Shoot First -- Ask Questions (Much) Later?
Almost every week brings a new allegation of wrongdoing by U.S. troops in Iraq who have been placed by their superiors in an "atrocity producing situation." Will the press finally probe this issue deeply?
By Greg Mitchell
(July 16, 2007) -- These days, hardly a week passes without the arrival of another allegation of a U.S. atrocity or other unnecessary killing of civilians in Iraq by Americans.
Just in the past few days we’ve witnessed a McClatchy report from Baghdad revealing that U.S. soldiers have killed or wounded 429 Iraqi civilians at checkpoints or near patrols and convoys during the past year; an extremely troubling Los Angeles Times account of routine brutality, and a plea from Reuters for a military probe of the death of two of its staffers last week, possibly shot by U.S. copters. The Nation just published a massive cover piece by Chris Hedges and Laila al-Arian detailing the disturbing findings of on-the-record interviews with about 50 returning veterans of the war.
Perhaps this will finally spark more sustained media interest in this subject, which has been tragically undercovered since day one of our invasion in 2003. Even the killings at Haditha, which did gain wide attention, were mainly ignored by the media for two months after the initial revelations in Time magazine.
There are two good reasons for this lack of investigation: reporters can’t get around much due to the horrific violence, and everyone recognizes the danger and pressure the soldiers face. But that doesn’t excuse most of the bad behaior nor the general lack of press enterprise. For example, here at home where the threat of getting blown up in the streets is presumably small, why was it left to The Nation to produce a survey of vets -- when any major news outlet could have attempted it?
In this space over the years, I have tried to draw attention to this issue in various ways, from quoting the rare observations of embeds who witnessed some harsh or deadly military actions to exposing the huge amount of “condolence” or solatia payments to survivors (thousands of payments and tens of millions of dollars). As with Vietnam, when the memoirs come out and the history is written, we will be shocked, I believe, by the level of wrongdoing by our troops who, to be fair, have been placed by their superiors in what Robert Jay Lifton called an “atrocity-producing situation.”
Perhaps the most compelling evidence of likely everyday brutality by U.S. troops emerged in April, yet as far as I know, was not investigated by major media.
A U.S. Army Surgeon General study of over 1,300 troops in Iraq had revealed increasing mental stress -- and an alarming spillover into poor treatment of noncombatants. It disclosed that at least 10% of U.S. forces reported that they had personally, and without cause, mistreated civilians (not prison detainees) through physical violence or damage to personal property.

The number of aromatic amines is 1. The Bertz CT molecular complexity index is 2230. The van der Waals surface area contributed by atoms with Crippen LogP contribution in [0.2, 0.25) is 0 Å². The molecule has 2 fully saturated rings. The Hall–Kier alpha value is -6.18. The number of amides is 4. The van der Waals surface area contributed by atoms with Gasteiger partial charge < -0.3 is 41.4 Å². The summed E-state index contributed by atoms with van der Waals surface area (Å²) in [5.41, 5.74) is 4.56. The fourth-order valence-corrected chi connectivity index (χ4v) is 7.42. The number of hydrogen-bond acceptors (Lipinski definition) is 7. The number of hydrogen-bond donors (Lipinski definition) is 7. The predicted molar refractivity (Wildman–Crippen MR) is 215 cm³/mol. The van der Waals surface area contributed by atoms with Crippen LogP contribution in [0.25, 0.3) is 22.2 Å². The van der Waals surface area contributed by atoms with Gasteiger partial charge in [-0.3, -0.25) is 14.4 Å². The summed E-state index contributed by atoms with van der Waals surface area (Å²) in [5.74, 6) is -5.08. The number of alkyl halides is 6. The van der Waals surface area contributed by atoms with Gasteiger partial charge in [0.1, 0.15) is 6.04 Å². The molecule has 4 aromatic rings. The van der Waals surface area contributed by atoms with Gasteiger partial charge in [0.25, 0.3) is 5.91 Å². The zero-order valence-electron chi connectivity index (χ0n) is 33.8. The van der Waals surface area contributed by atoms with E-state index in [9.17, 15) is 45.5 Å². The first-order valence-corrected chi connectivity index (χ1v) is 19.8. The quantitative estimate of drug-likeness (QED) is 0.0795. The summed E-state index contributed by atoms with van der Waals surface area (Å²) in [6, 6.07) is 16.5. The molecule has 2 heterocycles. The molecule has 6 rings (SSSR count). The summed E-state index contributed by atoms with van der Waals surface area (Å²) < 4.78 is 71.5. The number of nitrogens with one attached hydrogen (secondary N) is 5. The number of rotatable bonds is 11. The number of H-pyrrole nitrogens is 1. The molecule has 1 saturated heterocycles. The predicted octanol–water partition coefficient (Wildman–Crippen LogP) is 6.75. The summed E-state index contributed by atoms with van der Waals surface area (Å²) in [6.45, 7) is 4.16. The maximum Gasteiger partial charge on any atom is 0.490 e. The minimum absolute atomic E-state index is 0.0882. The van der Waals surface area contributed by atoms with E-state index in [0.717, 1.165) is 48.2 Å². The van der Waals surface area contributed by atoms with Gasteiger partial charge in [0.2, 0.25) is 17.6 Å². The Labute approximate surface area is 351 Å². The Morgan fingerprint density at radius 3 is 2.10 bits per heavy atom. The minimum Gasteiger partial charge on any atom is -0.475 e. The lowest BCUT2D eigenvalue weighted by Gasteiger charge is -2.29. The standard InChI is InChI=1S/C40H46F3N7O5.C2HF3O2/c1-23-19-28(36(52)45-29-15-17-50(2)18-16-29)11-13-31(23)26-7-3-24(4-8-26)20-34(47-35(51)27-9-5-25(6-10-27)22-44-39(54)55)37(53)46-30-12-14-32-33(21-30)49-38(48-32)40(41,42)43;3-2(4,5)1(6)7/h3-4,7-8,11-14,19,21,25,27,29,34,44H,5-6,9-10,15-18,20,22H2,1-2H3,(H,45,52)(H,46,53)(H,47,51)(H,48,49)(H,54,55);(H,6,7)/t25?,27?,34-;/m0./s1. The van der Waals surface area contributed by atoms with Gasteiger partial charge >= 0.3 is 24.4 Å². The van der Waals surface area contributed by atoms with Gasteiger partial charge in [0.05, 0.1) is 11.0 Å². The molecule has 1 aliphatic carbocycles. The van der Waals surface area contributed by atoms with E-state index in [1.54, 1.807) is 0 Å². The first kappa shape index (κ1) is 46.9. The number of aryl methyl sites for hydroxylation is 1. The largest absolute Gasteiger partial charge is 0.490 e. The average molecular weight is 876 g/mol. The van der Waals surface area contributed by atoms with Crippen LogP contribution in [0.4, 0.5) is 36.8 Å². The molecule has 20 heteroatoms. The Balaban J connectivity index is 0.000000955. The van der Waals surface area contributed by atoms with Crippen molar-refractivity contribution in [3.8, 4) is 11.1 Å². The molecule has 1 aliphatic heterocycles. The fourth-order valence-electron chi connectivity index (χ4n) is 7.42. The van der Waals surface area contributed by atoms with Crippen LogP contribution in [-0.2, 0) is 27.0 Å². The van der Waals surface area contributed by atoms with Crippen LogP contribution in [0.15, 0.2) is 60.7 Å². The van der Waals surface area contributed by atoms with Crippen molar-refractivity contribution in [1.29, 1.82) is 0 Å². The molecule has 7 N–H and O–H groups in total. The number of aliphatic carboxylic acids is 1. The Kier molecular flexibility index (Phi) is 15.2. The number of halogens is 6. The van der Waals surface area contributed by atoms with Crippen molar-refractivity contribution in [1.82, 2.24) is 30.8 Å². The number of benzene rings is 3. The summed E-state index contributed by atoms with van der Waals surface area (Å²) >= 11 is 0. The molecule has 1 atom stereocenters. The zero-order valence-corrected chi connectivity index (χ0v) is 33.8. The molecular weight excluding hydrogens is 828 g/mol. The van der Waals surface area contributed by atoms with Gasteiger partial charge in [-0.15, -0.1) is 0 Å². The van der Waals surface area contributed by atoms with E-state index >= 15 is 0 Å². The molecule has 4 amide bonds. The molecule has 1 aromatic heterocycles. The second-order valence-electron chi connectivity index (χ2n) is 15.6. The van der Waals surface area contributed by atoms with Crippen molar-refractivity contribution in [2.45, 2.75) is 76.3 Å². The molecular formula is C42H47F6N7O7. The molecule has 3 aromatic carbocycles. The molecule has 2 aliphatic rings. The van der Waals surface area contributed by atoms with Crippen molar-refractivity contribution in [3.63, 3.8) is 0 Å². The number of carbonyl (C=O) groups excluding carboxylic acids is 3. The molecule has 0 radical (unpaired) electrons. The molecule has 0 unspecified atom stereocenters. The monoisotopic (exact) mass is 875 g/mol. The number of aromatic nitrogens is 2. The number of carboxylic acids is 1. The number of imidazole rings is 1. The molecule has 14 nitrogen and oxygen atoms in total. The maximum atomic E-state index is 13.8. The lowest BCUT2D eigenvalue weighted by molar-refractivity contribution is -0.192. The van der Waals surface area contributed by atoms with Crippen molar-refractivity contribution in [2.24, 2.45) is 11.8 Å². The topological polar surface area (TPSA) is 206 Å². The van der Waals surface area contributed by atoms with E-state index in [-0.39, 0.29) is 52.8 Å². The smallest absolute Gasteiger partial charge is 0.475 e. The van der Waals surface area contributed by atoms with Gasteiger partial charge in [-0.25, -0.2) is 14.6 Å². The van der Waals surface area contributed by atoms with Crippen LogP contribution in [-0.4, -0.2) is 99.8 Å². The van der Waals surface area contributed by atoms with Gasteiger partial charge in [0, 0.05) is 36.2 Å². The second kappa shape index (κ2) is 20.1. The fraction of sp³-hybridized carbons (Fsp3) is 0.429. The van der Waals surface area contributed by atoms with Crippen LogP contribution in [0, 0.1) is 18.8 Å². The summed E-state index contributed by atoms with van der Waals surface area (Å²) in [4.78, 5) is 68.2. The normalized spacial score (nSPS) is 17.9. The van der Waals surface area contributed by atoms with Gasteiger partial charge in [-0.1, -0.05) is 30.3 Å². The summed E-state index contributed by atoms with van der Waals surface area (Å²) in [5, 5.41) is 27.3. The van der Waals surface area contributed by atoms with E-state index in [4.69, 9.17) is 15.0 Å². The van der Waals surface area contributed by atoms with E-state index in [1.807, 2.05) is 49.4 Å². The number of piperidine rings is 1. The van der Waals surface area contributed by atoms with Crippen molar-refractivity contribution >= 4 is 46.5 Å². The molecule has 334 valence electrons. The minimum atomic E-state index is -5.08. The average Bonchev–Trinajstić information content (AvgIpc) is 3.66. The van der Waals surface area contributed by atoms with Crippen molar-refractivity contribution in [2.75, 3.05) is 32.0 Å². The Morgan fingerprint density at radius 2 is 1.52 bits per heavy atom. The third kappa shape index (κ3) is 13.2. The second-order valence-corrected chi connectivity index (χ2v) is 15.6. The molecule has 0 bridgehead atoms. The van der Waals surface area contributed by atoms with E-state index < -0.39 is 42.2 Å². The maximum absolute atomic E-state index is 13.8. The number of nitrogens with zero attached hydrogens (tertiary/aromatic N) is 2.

The survey also noted that only 47% of the soldiers and 38% of marines agreed that noncombatants should be treated with dignity and respect.
Over 40% said they backed torture in certain circumstances. Even worse, nearly one in five said that all noncombatants "should be treated as insurgents." About 30% said their officers had not made it clear that they should not mistreat civilians.
More: Only 40% of American marines and 55% of soldiers in Iraq said they would report a fellow service member for killing or injuring an innocent Iraqi. Of course, this only guarantees that it will happen again, and again.
Jeff Englehart, a 26-year-old Army specialist from Grand Junction, Colo., said in The Nation survey: “I guess while I was there, the general attitude was a dead Iraqi is just another dead Iraqi. You know, so what?” You may wish to discount that, believing that The Nation is liberal and antiwar and that its pool of interviewees was drawn largely from veterans' organizations critical of the war.
Then you are still left with yesterday’s L.A. Times piece, which reported on the testimony of a Marine corporal, Saul Lopezromo, at the trial of Cpl. Trent D. Thomas, charged with murdering an Iraqi near Hamandaya (others have pleaded guilty). Lopezromo said Marines in his unit began routinely beating Iraqis after officers ordered them to "crank up the violence level.” Echoing the Army survey, he added that Marines consider all Iraqi men part of the insurgency, and added that a procedure called "dead-checking" was routine: If Marines found a wounded man in a house, instead of checking to see whether he needed medical aid, they shot him to make sure he was dead.
"If somebody is worth shooting once, they're worth shooting twice," he said.
To the extent they can do so, is the media now willing to deeply probe the actions of our beleaguered troops in Iraq? As Bob Herbert concluded a column about The Nation survey last week, “it’s one thing to lose a war. It’s much worse for a nation to lose its soul.”